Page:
“Exercise has a strong influence on hormonal health and can help to reduce insulin levels,” explains Dr Shirin. “High-intensity workouts like HIIT training and sprints can cause cortisol levels to surge, so try to incorporate exercises that put less stress on the body, like swimming, yoga, and low-intensity weight training.” Nicki explains that finding the right workout for your body is important, too – “Not enough movement and over-exercising can equally disrupt your hormone balance. Yoga, Pilates and more general movement throughout the day is key to increasing your metabolism and circulating vital nutrients to help hormone function. Try taking more breaks from your desk, walking daily, taking the stairs instead of the lift, and getting outside more often.”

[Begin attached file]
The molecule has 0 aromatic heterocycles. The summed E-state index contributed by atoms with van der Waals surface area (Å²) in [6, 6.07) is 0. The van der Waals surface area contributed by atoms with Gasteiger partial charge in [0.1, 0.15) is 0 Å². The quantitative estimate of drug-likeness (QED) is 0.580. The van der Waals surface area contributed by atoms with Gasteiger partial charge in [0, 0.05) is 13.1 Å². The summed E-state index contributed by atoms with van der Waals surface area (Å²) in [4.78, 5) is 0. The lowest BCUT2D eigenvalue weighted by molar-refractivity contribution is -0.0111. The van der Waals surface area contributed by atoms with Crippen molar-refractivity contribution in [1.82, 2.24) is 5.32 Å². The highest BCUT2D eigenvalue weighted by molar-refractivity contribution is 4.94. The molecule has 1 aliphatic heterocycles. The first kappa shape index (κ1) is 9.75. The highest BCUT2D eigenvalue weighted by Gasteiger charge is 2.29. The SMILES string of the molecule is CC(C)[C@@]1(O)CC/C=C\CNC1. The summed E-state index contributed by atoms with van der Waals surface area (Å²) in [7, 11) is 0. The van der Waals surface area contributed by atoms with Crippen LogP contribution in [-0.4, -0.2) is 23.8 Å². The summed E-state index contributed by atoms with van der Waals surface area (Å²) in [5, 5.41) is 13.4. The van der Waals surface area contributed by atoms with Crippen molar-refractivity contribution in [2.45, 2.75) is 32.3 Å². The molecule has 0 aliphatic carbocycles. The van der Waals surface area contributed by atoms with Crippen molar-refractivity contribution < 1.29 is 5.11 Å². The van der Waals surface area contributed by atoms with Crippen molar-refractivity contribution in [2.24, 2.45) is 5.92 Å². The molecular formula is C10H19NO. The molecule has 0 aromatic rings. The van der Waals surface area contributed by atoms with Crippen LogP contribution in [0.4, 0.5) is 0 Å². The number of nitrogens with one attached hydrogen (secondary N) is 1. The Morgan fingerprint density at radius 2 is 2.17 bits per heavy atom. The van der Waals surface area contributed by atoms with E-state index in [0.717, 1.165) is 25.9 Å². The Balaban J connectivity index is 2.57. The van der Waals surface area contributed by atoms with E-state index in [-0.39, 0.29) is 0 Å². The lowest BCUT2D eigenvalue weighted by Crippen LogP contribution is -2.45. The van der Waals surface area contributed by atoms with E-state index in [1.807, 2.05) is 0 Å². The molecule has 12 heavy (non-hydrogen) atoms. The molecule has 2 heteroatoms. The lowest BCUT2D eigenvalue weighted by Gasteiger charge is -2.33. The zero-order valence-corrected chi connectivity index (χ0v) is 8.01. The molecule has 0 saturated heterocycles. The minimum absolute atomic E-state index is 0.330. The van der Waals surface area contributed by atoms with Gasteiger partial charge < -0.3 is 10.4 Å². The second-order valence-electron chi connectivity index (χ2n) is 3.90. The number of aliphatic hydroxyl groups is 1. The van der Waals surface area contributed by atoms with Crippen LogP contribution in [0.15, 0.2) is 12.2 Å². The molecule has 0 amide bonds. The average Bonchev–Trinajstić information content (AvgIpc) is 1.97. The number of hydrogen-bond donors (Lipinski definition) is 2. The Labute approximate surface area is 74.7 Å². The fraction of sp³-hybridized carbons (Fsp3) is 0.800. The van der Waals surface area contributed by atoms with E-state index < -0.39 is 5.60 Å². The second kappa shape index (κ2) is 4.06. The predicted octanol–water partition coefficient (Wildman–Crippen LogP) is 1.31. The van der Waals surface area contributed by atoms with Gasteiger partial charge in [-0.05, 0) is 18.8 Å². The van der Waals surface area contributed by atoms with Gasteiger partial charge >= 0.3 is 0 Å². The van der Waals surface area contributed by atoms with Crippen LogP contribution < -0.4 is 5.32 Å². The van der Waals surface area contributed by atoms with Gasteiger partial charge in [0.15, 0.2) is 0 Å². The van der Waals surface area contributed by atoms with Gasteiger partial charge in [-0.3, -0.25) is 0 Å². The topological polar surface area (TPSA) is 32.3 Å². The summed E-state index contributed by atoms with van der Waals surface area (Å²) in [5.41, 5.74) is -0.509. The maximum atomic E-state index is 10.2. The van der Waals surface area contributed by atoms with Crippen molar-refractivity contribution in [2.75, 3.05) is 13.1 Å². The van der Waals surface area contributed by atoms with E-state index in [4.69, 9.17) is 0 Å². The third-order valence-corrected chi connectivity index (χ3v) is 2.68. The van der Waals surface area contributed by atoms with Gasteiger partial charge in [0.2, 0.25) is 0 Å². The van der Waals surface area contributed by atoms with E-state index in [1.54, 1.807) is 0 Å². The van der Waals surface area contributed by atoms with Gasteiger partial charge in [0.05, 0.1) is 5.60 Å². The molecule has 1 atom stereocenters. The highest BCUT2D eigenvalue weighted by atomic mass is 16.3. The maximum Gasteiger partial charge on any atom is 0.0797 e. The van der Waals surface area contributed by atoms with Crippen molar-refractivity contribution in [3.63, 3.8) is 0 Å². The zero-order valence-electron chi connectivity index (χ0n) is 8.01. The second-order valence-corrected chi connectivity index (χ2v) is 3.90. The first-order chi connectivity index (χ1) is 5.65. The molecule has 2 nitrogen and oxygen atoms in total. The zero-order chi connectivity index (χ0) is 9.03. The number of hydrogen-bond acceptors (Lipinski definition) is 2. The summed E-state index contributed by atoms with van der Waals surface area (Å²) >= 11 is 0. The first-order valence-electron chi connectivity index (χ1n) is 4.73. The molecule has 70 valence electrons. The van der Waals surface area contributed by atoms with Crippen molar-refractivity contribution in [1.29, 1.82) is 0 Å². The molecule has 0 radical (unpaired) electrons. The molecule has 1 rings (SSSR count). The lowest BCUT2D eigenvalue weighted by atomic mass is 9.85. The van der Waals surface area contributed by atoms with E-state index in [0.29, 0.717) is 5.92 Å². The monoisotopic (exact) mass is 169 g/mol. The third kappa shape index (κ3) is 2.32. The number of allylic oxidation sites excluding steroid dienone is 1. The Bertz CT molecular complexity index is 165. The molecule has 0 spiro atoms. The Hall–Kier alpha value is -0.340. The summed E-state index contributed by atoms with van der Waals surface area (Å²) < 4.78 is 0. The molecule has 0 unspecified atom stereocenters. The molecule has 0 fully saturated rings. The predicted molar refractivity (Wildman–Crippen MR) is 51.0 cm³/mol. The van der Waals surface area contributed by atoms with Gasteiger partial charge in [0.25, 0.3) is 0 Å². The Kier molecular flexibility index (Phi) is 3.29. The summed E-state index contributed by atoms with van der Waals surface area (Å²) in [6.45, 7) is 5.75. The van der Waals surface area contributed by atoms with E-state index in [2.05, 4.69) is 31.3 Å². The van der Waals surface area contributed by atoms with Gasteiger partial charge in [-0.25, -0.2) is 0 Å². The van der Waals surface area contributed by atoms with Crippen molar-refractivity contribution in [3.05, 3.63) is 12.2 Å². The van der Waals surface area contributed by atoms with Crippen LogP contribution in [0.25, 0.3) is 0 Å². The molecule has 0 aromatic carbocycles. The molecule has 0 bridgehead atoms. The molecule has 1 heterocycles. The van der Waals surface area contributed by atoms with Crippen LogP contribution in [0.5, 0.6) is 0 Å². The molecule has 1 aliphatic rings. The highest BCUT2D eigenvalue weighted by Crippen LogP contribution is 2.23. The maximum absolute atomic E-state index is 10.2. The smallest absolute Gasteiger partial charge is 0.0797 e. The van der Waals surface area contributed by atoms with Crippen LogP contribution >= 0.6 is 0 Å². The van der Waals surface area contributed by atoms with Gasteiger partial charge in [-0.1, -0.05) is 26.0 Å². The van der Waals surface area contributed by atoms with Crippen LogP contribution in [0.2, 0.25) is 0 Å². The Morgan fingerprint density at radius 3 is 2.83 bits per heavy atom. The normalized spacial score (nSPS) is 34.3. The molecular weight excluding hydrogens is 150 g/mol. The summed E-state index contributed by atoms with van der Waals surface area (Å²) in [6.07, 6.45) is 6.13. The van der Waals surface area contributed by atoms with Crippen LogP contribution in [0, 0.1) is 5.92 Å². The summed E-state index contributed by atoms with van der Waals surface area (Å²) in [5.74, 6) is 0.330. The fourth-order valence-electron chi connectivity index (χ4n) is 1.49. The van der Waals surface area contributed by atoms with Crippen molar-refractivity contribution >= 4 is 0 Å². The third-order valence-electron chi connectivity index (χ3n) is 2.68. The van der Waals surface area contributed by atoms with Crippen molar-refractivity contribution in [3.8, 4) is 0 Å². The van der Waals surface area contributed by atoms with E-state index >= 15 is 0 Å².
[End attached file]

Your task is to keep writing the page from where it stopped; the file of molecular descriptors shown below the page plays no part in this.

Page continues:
Enlist The Support Of Botanicals

If your oestrogen levels are too high, taking phytoestrogenic herbs can help reduce them. Phytoestrogen, a natural compound found in some plants, can help block oestrogen receptors in the body. Examples include red clover, sage, shatavari, fenugreek and motherwort. “The marigold herb also has incredible benefits,” suggests Natasha. “A teaspoon of marigold, which can be found in botanical teas, infused in hot water for ten minutes, should help. Aim to drink it two or three times a day to see the benefits.”

Take The Right Supplements